Veteran South African tennis star Kevin Anderson has said that he feels it is quite reasonable for sponsors to reduce prize money for certain events on the men’s Tour, citing the pandemic.
The 35-year-old Anderson still holds the post of president of the ATP Player Council. He took over from 17-time Grand Slam champion Novak Djokovic, who quit the post and the Council last year claiming it didn’t have enough voice in matters involving players.
The pandemic has had a debilitating impact not just on the game but also on sponsors, many of whom are reportedly not in good financial health.
In an interview with tennismajors.com, Anderson, currently ranked 82nd by the ATP, said that the reduction in prize money hasn’t been an issue for the players as they understand and realize the impact that the pandemic has had on sponsorship.
“From the Council standpoint, I think it (has) worked pretty well with the tournaments. Obviously, we understand that, whether you agree with them or not, the bottom line is the big revenue producer of these tournaments is fans and not just directly fans (but) the amount of sponsorship on site… I think everything just comes down,” Anderson said.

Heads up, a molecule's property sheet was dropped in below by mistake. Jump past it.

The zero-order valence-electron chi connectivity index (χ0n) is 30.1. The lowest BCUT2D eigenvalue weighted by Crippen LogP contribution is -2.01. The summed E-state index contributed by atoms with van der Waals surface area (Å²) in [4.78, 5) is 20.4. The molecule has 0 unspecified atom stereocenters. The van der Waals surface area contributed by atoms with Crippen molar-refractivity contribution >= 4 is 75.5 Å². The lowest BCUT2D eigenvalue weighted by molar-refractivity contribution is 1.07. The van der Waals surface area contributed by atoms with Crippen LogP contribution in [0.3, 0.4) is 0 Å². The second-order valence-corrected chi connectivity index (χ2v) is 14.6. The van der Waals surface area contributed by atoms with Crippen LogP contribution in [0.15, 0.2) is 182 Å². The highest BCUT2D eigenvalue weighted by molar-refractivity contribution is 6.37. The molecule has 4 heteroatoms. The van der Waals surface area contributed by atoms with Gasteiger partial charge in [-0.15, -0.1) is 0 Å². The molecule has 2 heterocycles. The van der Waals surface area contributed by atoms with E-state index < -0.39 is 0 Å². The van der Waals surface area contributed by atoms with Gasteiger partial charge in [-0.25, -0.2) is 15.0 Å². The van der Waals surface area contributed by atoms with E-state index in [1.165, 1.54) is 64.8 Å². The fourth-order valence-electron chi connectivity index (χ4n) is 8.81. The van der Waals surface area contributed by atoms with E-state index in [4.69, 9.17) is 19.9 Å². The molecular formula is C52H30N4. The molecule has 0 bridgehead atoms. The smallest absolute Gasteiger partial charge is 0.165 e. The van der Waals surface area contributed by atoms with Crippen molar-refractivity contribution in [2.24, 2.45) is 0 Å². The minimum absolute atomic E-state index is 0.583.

Kevin added that some big tournament sponsors are willing to run events despite hurting financially.
Revealing that many tournament sponsors have reported losses, the big South African said, “I think it’s a very reasonable position to work with the tournaments. Some of them are struggling a lot financially…from what I’m hearing, some of them are even potentially running at a loss.
“So if they are willing to run the tournaments, I think it’s a good negotiation for the players to understand that and to accept these prize money reductions.”
He said the reduced prize purse makes sense as the tournaments are to be held before empty stands or less-than-capacity crowds. “I think it’s a good system. It’s based on what (percentage of) fans are in the stadium.
I mean if the tournament is running at full capacity, we’ll have full prize money. And that’s a sliding scale. So it’s something we’ve discussed a lot about in the Council.
It’s obviously not an ideal situation for everybody but I think it’s sort of necessary for these tournaments to take place,” Anderson said.